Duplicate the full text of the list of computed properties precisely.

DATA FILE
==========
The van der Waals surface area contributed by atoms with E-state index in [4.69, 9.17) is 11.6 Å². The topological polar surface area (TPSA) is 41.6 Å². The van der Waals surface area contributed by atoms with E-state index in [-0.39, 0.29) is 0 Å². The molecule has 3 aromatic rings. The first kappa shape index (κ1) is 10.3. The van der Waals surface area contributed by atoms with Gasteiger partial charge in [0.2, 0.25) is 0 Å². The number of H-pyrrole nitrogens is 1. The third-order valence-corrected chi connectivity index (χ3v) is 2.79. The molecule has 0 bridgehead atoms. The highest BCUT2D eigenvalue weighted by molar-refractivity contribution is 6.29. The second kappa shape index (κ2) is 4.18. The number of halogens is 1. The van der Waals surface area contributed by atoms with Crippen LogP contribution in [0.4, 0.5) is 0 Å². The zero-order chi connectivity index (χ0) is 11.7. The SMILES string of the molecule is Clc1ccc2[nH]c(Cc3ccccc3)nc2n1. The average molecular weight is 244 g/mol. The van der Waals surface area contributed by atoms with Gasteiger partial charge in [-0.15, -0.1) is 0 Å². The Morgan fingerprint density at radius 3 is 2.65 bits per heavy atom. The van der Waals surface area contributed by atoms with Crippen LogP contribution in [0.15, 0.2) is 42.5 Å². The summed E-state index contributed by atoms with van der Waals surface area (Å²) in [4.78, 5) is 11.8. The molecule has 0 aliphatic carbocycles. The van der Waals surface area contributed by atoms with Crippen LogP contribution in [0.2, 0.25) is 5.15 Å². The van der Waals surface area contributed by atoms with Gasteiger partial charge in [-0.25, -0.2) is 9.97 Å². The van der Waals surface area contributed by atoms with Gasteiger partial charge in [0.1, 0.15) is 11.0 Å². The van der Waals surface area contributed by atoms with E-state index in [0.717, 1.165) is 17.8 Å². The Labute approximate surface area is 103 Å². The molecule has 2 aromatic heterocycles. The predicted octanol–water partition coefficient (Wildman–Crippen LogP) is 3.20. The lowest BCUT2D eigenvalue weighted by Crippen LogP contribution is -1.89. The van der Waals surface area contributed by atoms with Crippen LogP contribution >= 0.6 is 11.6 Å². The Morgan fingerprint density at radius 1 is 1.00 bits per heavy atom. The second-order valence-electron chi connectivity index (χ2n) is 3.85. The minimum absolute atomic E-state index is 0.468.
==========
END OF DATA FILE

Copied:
The van der Waals surface area contributed by atoms with E-state index in [4.69, 9.17) is 11.6 Å². The topological polar surface area (TPSA) is 41.6 Å². The van der Waals surface area contributed by atoms with E-state index in [-0.39, 0.29) is 0 Å². The molecule has 3 aromatic rings. The first kappa shape index (κ1) is 10.3. The van der Waals surface area contributed by atoms with Gasteiger partial charge in [0.2, 0.25) is 0 Å². The number of H-pyrrole nitrogens is 1. The third-order valence-corrected chi connectivity index (χ3v) is 2.79. The molecule has 0 bridgehead atoms. The highest BCUT2D eigenvalue weighted by molar-refractivity contribution is 6.29. The second kappa shape index (κ2) is 4.18. The number of halogens is 1. The van der Waals surface area contributed by atoms with Crippen LogP contribution in [0.4, 0.5) is 0 Å². The zero-order chi connectivity index (χ0) is 11.7. The SMILES string of the molecule is Clc1ccc2[nH]c(Cc3ccccc3)nc2n1. The average molecular weight is 244 g/mol. The van der Waals surface area contributed by atoms with Gasteiger partial charge in [-0.15, -0.1) is 0 Å². The Morgan fingerprint density at radius 3 is 2.65 bits per heavy atom. The van der Waals surface area contributed by atoms with Crippen LogP contribution in [0.15, 0.2) is 42.5 Å². The summed E-state index contributed by atoms with van der Waals surface area (Å²) in [4.78, 5) is 11.8. The molecule has 0 aliphatic carbocycles. The van der Waals surface area contributed by atoms with Crippen LogP contribution in [0.2, 0.25) is 5.15 Å². The van der Waals surface area contributed by atoms with Gasteiger partial charge in [-0.25, -0.2) is 9.97 Å². The van der Waals surface area contributed by atoms with Gasteiger partial charge in [0.1, 0.15) is 11.0 Å². The van der Waals surface area contributed by atoms with E-state index in [0.717, 1.165) is 17.8 Å². The Labute approximate surface area is 103 Å². The molecule has 2 aromatic heterocycles. The predicted octanol–water partition coefficient (Wildman–Crippen LogP) is 3.20. The lowest BCUT2D eigenvalue weighted by Crippen LogP contribution is -1.89. The van der Waals surface area contributed by atoms with Crippen LogP contribution >= 0.6 is 11.6 Å². The Morgan fingerprint density at radius 1 is 1.00 bits per heavy atom. The second-order valence-electron chi connectivity index (χ2n) is 3.85. The minimum absolute atomic E-state index is 0.468.